GRAND RAPIDS, Mich. (WOOD) — The big races on West Michigan ballots Tuesday included a number of operating millages, as well as elections for city leaders in both Grand Rapids and Kalamazoo.
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Voters in Grand Rapids approved an operating millage for the Grand Rapids Public Library. That measure passed with 71 percent of the vote. In 1997, voters approved a millage that funded brick-and-mortar library projects. That millage ran out this year. The new millage is for the same amount, but the money it yields will support general operations, including more digital projects and literacy programs for children.
“It’s going to go to train little people and literacy skills and it’s going to go towards electronic downloads and all kinds of new material for the public whatever format comes along next,” Marcia Warner, the director of the library, said.
Voters in metro Grand Rapids agreed to renew the Rapid bus service‘s operating millage for another 12 years. That measure passed with 61 percent of the vote.
“This is about 35 percent of our operating budget,” Rapid CEO Peter Varga said. “But what really happens here is it allows us to provide service, which means we get fares and with all of those extra funds, we can leverage state operating assistance, so it ends up being about 75 percent of our revenue actually in a year.”
Of the six cities whose citizens pay the millage, Walker was the only one to vote it down. Regardless, they will have to pay the tax because the millage passed.
The renewal of an operating millage for Grand Rapids Public Schools also passed with 71 percent of the vote. The 18 mills apply to businesses and second homes within the district, not primary residences. The millage makes up more than $30 million of the district’s budget.
Grand Rapids City Commissioner Senita Lenear won re-election in the 3rd Ward, winning 66 percent of the vote.
In Kalamazoo, Mayor Bobby Hopewell declared victory after results showed a landslide victory over write-in candidates. His re-election sets the record for the consecutive number of years someone has been mayor of that city. Hopewell has been mayor since 2007 and, after his win, will serve another two years.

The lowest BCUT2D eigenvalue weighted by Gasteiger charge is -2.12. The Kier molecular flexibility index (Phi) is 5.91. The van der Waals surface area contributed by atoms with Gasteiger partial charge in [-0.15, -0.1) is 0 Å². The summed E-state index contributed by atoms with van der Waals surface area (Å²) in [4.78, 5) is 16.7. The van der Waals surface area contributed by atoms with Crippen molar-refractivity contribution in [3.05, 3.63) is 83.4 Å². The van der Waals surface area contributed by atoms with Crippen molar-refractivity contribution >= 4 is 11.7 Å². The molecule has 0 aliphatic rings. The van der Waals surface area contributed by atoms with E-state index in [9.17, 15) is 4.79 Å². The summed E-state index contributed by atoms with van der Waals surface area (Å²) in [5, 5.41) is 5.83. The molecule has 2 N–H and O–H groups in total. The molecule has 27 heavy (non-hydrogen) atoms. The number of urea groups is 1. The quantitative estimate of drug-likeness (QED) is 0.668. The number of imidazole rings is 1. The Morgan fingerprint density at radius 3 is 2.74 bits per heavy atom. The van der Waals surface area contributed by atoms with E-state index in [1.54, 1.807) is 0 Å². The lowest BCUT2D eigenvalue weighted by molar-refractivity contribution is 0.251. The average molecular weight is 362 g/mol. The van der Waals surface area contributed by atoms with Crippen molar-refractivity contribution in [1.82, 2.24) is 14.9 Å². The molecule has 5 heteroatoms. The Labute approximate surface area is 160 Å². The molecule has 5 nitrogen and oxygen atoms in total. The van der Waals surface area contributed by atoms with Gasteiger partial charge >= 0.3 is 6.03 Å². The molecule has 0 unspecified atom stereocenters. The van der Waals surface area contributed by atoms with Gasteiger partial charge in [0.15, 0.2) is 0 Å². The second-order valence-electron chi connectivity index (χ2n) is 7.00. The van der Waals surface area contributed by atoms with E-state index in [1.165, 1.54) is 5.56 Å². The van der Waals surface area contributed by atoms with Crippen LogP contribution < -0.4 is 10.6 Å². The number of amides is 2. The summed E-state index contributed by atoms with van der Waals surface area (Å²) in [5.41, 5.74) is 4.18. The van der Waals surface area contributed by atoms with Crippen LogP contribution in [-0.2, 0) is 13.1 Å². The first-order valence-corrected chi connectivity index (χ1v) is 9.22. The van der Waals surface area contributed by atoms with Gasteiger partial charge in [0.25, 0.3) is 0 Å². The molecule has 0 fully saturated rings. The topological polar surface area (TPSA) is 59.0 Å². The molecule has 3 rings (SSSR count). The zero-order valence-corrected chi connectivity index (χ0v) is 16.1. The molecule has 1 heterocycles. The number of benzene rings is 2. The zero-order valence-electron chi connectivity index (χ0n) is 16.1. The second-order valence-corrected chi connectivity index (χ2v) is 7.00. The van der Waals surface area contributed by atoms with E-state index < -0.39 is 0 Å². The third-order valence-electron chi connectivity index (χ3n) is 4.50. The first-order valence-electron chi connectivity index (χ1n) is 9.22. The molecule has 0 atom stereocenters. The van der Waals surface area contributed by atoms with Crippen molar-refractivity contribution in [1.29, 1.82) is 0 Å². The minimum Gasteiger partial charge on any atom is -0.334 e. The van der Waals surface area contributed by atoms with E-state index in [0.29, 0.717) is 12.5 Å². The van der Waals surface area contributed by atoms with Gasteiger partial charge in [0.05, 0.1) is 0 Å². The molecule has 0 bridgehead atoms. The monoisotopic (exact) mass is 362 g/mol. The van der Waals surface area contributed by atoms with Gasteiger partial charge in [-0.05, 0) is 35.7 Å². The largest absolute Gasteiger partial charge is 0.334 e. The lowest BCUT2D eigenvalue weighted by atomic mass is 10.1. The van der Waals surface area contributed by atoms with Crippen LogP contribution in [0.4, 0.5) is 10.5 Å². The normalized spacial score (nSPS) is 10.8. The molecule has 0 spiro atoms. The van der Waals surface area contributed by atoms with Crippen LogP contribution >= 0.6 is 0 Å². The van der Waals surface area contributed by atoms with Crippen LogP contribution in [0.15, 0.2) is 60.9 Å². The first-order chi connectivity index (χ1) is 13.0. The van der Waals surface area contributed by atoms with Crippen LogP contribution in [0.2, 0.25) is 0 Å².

“For me, it’s always been about serving Kalamazoo,” Hopewell said. “It’s always been about what we can do together. It’s never been about me and this office.”
Incumbent Kalamazoo City Commissioners Erin Knott and Jack Urban earned re-election. Eric Cunningham, who was previously appointed to the commission but then lost his seat, was voted back onto the commission. Knott will serve the vice mayor for the next two years after she received the most votes among city commission candidates.
In Ferrysburg, voter rejected a new millage that would have raised money to repair Smith’s Bayou Bridge. Sixty-three percent of voters said no to the new tax. Ferrysburg voters also overwhelmingly approved a charter amendment that will require a public vote before the city can sell any park property. That measure passed with 81 percent of voters saying yes. That second ballot proposal came about because officials had considered selling some park property to fund bridge repairs. Without the millage and with the city now unable to cell the park property, it’s unclear how or if the city will be able to come up with the about $11.5 million needed to repair the bridge.
Voters in Muskegon County rejected a millage proposal that would have funded programs for youths and families. Sixty-nine percent of voters said no.
TRACKING THE ELECTION IN GRAND RAPIDS
New this year, you could track Grand Rapids’ voter turnout online throughout the day. Turnout was about 15 percent.
Additionally, results came in, new technology allowed you to follow the numbers down to the precinct.
Grand Rapids City Clerk Darlene O’Neal said she was excited about the increased transparency.
“In the past, if you went to the city clerk’s website or watched the results on channel 26, you could see results, but you could only see the results on a citywide basis, not the precinct-by-precinct basis or the precinct-by-precinct level. Whereas here, you can actually see how well a proposal did or did not do by precinct,” O’Neal said. “We’ve been listening to the community. The community wants to know and they like information clear, concise, but they like it fast. We’re trying to be transparent, but we’re trying to be responsive.”
NEW ELECTION EQUIPMENT
Eight West Michigan counties used this election to roll out new voting equipment.
In many ways, the machines are like the old ones: Voters filled out their ballot and fed it in. But the new machines can notify you if there’s a mistake and there is a touch-screen option to aid voters with disabilities. The machines also get results to county clerks faster.
“The process is the same. The only thing that’s changed is the election equipment,” O’Neal, the Grand Rapids city clerk, said. “It’s just as secure. Around the presidential election, there was much concern about fraud or tampering, things like that, but it wasn’t my concern then; it’s not my concern now.”
Voters in Kent, Kalamazoo, Mecosta, Newaygo, Calhoun, Branch, St. Joseph and Van Buren counties sawa the new machines for the first time Tuesday. Kalamazoo and Kent counties reported no major problems.
Five more West Michigan counties will put new equipment into use next year.
–24 Hour News 8’s Joe LaFurgey and Brady Gillum contributed to this report.